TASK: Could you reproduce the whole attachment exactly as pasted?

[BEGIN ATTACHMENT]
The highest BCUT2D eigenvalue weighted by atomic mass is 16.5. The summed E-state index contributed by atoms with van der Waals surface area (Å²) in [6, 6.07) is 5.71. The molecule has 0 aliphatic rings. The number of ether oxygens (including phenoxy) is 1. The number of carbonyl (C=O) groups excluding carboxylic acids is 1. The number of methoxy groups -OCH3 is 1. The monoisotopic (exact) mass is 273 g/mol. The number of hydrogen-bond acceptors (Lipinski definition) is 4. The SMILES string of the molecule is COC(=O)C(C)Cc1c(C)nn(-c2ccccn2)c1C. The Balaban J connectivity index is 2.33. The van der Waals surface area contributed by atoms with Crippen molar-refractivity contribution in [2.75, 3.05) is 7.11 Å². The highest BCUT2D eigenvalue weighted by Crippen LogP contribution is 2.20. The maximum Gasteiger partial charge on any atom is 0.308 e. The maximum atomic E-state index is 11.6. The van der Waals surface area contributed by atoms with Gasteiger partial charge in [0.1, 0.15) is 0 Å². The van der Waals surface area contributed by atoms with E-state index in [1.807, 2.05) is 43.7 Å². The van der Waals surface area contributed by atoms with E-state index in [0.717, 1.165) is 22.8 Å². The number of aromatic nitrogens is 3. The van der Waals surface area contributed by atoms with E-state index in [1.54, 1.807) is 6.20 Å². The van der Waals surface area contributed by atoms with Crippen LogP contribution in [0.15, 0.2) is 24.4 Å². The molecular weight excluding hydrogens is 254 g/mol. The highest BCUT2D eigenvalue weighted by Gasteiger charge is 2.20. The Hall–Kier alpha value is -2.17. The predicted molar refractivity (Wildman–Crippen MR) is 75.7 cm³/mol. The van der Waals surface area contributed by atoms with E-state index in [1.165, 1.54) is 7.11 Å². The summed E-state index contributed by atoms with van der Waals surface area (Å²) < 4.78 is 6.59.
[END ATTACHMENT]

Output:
The highest BCUT2D eigenvalue weighted by atomic mass is 16.5. The summed E-state index contributed by atoms with van der Waals surface area (Å²) in [6, 6.07) is 5.71. The molecule has 0 aliphatic rings. The number of ether oxygens (including phenoxy) is 1. The number of carbonyl (C=O) groups excluding carboxylic acids is 1. The number of methoxy groups -OCH3 is 1. The monoisotopic (exact) mass is 273 g/mol. The number of hydrogen-bond acceptors (Lipinski definition) is 4. The SMILES string of the molecule is COC(=O)C(C)Cc1c(C)nn(-c2ccccn2)c1C. The Balaban J connectivity index is 2.33. The van der Waals surface area contributed by atoms with Crippen molar-refractivity contribution in [2.75, 3.05) is 7.11 Å². The highest BCUT2D eigenvalue weighted by Crippen LogP contribution is 2.20. The maximum Gasteiger partial charge on any atom is 0.308 e. The maximum atomic E-state index is 11.6. The van der Waals surface area contributed by atoms with Gasteiger partial charge in [0.1, 0.15) is 0 Å². The van der Waals surface area contributed by atoms with E-state index in [1.807, 2.05) is 43.7 Å². The van der Waals surface area contributed by atoms with E-state index in [0.717, 1.165) is 22.8 Å². The number of aromatic nitrogens is 3. The van der Waals surface area contributed by atoms with E-state index in [1.54, 1.807) is 6.20 Å². The van der Waals surface area contributed by atoms with Crippen LogP contribution in [0.15, 0.2) is 24.4 Å². The molecular weight excluding hydrogens is 254 g/mol. The highest BCUT2D eigenvalue weighted by Gasteiger charge is 2.20. The Hall–Kier alpha value is -2.17. The predicted molar refractivity (Wildman–Crippen MR) is 75.7 cm³/mol. The van der Waals surface area contributed by atoms with E-state index in [1.165, 1.54) is 7.11 Å². The summed E-state index contributed by atoms with van der Waals surface area (Å²) < 4.78 is 6.59.